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siteunseen

Float level advice, please.

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There were two different lengths of valves originally, I think the front one was longer.  Here's something I grabbed from MSA's site

" Image Note:
In the image you can see two needle valve housings. One is for the front carburetor and one is for the rear (they are different lengths). The interior valve assembly is pre-installed in one of these two. Match the housing length up to the carburetor you are rebuilding, and install the valve assembly in that housing, if not already in the correct housing. Each kit includes both housings, so one will be unused."

http://www.thezstore.com/page/TZS/PROD/11-3151

In your picture above that float should be parallel to the lid and higher in the front, opposite the valve side.  Do you have the SU DVD from Ztherapy?

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Got Bruce @ Ztherapy to chime in on this.  Few things that have made a lot of sense to me. Maybe others know this, but it was news to me.

First off, he said to ignore the SU DVD about setting the float level, as it is outdated. (at least in regards to the method) Ztherapy no longer uses grose jets, they use a simple needle and seat.  This means that there is no way that needle and seat could support the weight of the float when inverted. And if the float is resting on anything it would be the retaining spring which is obviously not the desired effect.

Because it cannot support the weight, you must do your adjustments upside down (like I did).  Let the needle and seat hang, lift the float up until the valve would shut off, and set that height (between float top and float housing cover bottom) to .55".

This is exactly what I did, so I should be in good shape to begin my tuning.

Also, he mentioned they only sell 1 length of needle and seat, and apparently he had only seen one version of carburetors that had different heights of the grose jets. He was unsure as to why this was, but had no comments or concerns whatsoever about the front and rear carb adjustments being anything other than exactly the same.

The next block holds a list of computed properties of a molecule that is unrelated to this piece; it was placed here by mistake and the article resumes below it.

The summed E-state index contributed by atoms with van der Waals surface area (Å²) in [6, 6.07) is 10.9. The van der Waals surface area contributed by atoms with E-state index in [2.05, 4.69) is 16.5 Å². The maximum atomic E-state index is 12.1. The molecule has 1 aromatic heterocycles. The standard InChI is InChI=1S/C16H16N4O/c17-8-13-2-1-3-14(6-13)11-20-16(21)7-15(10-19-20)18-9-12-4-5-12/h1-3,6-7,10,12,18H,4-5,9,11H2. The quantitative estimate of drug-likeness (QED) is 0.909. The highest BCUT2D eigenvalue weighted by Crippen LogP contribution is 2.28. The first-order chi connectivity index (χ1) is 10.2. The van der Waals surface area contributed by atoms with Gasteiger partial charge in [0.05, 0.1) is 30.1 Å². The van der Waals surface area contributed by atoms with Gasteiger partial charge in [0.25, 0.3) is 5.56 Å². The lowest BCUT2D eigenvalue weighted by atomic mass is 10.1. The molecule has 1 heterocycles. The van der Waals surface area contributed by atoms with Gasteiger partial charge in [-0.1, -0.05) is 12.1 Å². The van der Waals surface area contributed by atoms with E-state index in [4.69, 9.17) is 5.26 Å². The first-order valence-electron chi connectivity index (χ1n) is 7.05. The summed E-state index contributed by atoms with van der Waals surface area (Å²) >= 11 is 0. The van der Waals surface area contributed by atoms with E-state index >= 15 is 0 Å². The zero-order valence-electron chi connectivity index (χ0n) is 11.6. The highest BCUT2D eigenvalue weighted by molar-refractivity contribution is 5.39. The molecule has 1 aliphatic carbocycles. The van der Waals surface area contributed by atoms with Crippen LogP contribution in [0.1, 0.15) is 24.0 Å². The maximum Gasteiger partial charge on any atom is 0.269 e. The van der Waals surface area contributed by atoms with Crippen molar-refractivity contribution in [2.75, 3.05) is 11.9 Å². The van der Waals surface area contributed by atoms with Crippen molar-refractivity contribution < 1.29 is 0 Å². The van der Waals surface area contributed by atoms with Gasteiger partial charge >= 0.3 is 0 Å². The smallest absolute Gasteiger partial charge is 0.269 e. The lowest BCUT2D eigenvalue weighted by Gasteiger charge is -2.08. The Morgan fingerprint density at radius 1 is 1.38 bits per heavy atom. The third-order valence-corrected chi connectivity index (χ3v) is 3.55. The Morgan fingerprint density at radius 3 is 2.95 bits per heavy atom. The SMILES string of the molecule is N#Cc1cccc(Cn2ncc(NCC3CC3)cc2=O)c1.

Now that said, it would appear that some of the other more robust ways to set the float level talked about in this thread would probably still be the best advice. (Backing it down 10 turns and checking for fuel level etc) I will probably employ these if I don't have good luck with my initial float setting.

Thanks all

Edited by DaveR
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I was raised to respect my elders so please don't take this as my attempt at arguing, I'm just puzzled.  I've rebuilt 2 sets of 3 screw round top SUs and the front float valve is about an 1/8th of an inch longer.  To make my valves from Ztherapy work I had to add an extra aluminium washer under the front float valve.  

I've read many post about the front carb needing the extra depth for when the fuel all goes to the back of the bowl on acceleration.  Am I wrong @Blue @Jarvo2 @jonathanrussell?  It wouldn't be the first time and sure won't be the last but it is what it is.  I apologize for disagreeing with Mr Palmer, he is a very nice man and they may work without that extra washer but to keep the tang on my float from being bent almost straight down I added that extra washer.

A quick google search, https://www.google.com/webhp?sourceid=chrome-instant&rlz=1C1BOFA_enUS494US494&ion=1&espv=2&ie=UTF-8#q=240z different lenghth float valves

Picture of another set of SUs I have for parts.  You can see the difference on the float pins ears and the valves laying beside the rear float.  How could "one size fit all"?

DSC01577.JPG

 

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My float pin ears are the same front to back carb. If the ears were different then I could see why you would want different jet heights. The adjustments I had to make on mine weren't unreasonably bent. My car was very much unmolested, so I have no reason to think those aren't the original lids.

Actually my float lids are identical in all ways. I couldn't tell you which one was front or back. Even the vac line to the air filter is in the same rotational position and not mirrored.